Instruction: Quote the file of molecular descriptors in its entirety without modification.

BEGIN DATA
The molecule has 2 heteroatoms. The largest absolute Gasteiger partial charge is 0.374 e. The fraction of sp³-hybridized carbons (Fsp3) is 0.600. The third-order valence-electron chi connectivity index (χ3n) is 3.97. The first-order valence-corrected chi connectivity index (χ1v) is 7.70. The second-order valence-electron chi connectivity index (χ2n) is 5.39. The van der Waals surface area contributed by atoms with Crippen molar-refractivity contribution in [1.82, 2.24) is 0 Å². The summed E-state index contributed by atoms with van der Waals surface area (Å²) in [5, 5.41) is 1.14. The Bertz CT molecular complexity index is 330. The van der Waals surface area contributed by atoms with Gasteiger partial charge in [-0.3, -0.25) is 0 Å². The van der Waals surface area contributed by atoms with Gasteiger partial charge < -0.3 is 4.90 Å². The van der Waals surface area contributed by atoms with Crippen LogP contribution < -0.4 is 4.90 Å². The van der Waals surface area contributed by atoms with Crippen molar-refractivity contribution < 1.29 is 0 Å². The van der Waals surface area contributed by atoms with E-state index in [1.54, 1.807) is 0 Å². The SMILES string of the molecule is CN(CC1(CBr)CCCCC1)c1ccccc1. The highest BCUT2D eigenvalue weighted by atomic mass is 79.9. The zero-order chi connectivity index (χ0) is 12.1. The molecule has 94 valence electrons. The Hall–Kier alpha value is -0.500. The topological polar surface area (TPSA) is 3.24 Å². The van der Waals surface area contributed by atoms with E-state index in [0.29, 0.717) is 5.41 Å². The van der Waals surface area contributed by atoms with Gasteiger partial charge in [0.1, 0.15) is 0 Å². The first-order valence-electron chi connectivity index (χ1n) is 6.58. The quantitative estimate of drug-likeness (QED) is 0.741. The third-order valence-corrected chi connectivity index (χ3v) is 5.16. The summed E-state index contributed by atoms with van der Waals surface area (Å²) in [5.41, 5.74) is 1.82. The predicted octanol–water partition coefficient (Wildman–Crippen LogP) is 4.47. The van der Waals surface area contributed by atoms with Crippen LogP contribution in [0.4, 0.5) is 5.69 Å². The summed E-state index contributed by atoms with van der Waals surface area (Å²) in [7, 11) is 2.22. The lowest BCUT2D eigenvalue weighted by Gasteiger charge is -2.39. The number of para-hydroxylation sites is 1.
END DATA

The molecule has 2 heteroatoms. The largest absolute Gasteiger partial charge is 0.374 e. The fraction of sp³-hybridized carbons (Fsp3) is 0.600. The third-order valence-electron chi connectivity index (χ3n) is 3.97. The first-order valence-corrected chi connectivity index (χ1v) is 7.70. The second-order valence-electron chi connectivity index (χ2n) is 5.39. The van der Waals surface area contributed by atoms with Crippen molar-refractivity contribution in [1.82, 2.24) is 0 Å². The summed E-state index contributed by atoms with van der Waals surface area (Å²) in [5, 5.41) is 1.14. The Bertz CT molecular complexity index is 330. The van der Waals surface area contributed by atoms with Gasteiger partial charge in [-0.3, -0.25) is 0 Å². The van der Waals surface area contributed by atoms with Gasteiger partial charge < -0.3 is 4.90 Å². The van der Waals surface area contributed by atoms with Crippen LogP contribution < -0.4 is 4.90 Å². The van der Waals surface area contributed by atoms with Crippen molar-refractivity contribution < 1.29 is 0 Å². The van der Waals surface area contributed by atoms with E-state index in [1.54, 1.807) is 0 Å². The SMILES string of the molecule is CN(CC1(CBr)CCCCC1)c1ccccc1. The highest BCUT2D eigenvalue weighted by atomic mass is 79.9. The zero-order chi connectivity index (χ0) is 12.1. The molecule has 94 valence electrons. The Hall–Kier alpha value is -0.500. The topological polar surface area (TPSA) is 3.24 Å². The van der Waals surface area contributed by atoms with E-state index in [0.29, 0.717) is 5.41 Å². The van der Waals surface area contributed by atoms with Gasteiger partial charge in [0.1, 0.15) is 0 Å². The first-order valence-electron chi connectivity index (χ1n) is 6.58. The quantitative estimate of drug-likeness (QED) is 0.741. The third-order valence-corrected chi connectivity index (χ3v) is 5.16. The summed E-state index contributed by atoms with van der Waals surface area (Å²) in [5.41, 5.74) is 1.82. The predicted octanol–water partition coefficient (Wildman–Crippen LogP) is 4.47. The van der Waals surface area contributed by atoms with Crippen LogP contribution in [0.4, 0.5) is 5.69 Å². The summed E-state index contributed by atoms with van der Waals surface area (Å²) in [7, 11) is 2.22. The lowest BCUT2D eigenvalue weighted by Gasteiger charge is -2.39. The number of para-hydroxylation sites is 1.